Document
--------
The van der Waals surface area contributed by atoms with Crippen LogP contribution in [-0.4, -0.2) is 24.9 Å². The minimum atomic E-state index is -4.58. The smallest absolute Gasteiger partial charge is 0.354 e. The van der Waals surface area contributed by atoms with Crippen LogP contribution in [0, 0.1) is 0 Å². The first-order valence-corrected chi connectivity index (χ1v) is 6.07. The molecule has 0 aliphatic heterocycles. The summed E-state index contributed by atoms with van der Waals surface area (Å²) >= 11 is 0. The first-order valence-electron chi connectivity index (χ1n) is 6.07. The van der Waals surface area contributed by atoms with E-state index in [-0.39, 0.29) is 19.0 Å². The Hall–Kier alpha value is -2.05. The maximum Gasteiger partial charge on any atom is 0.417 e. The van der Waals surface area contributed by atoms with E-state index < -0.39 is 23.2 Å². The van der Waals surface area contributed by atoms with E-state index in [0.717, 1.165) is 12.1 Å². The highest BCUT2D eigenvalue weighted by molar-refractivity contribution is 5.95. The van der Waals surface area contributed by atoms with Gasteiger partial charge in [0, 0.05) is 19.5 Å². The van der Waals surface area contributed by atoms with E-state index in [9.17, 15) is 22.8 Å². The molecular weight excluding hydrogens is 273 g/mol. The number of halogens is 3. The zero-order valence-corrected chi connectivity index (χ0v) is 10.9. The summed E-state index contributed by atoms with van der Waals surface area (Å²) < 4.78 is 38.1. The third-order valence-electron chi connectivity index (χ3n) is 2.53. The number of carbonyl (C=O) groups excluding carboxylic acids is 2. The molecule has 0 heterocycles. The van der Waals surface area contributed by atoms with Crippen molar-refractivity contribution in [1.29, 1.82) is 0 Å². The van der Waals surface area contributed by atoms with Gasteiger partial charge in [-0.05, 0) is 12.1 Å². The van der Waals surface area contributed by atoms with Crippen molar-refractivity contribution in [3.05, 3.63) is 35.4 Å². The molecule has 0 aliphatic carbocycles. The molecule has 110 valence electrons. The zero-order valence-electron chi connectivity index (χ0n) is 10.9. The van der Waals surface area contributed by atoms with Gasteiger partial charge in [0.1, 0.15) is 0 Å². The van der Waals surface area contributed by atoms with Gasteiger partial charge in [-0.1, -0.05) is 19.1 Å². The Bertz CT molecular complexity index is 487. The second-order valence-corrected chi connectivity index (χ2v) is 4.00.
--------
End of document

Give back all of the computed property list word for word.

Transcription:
The van der Waals surface area contributed by atoms with Crippen LogP contribution in [-0.4, -0.2) is 24.9 Å². The minimum atomic E-state index is -4.58. The smallest absolute Gasteiger partial charge is 0.354 e. The van der Waals surface area contributed by atoms with Crippen LogP contribution in [0, 0.1) is 0 Å². The first-order valence-corrected chi connectivity index (χ1v) is 6.07. The molecule has 0 aliphatic heterocycles. The summed E-state index contributed by atoms with van der Waals surface area (Å²) >= 11 is 0. The first-order valence-electron chi connectivity index (χ1n) is 6.07. The van der Waals surface area contributed by atoms with E-state index in [-0.39, 0.29) is 19.0 Å². The Hall–Kier alpha value is -2.05. The maximum Gasteiger partial charge on any atom is 0.417 e. The van der Waals surface area contributed by atoms with E-state index < -0.39 is 23.2 Å². The van der Waals surface area contributed by atoms with E-state index in [0.717, 1.165) is 12.1 Å². The highest BCUT2D eigenvalue weighted by molar-refractivity contribution is 5.95. The van der Waals surface area contributed by atoms with Gasteiger partial charge in [0, 0.05) is 19.5 Å². The van der Waals surface area contributed by atoms with E-state index in [9.17, 15) is 22.8 Å². The molecular weight excluding hydrogens is 273 g/mol. The number of halogens is 3. The zero-order valence-corrected chi connectivity index (χ0v) is 10.9. The summed E-state index contributed by atoms with van der Waals surface area (Å²) < 4.78 is 38.1. The third-order valence-electron chi connectivity index (χ3n) is 2.53. The number of carbonyl (C=O) groups excluding carboxylic acids is 2. The molecule has 0 heterocycles. The van der Waals surface area contributed by atoms with Crippen molar-refractivity contribution in [1.29, 1.82) is 0 Å². The van der Waals surface area contributed by atoms with Gasteiger partial charge in [-0.05, 0) is 12.1 Å². The van der Waals surface area contributed by atoms with Crippen molar-refractivity contribution in [3.05, 3.63) is 35.4 Å². The molecule has 0 aliphatic carbocycles. The molecule has 110 valence electrons. The zero-order valence-electron chi connectivity index (χ0n) is 10.9. The van der Waals surface area contributed by atoms with Gasteiger partial charge in [0.1, 0.15) is 0 Å². The van der Waals surface area contributed by atoms with Gasteiger partial charge in [-0.1, -0.05) is 19.1 Å². The Bertz CT molecular complexity index is 487. The second-order valence-corrected chi connectivity index (χ2v) is 4.00.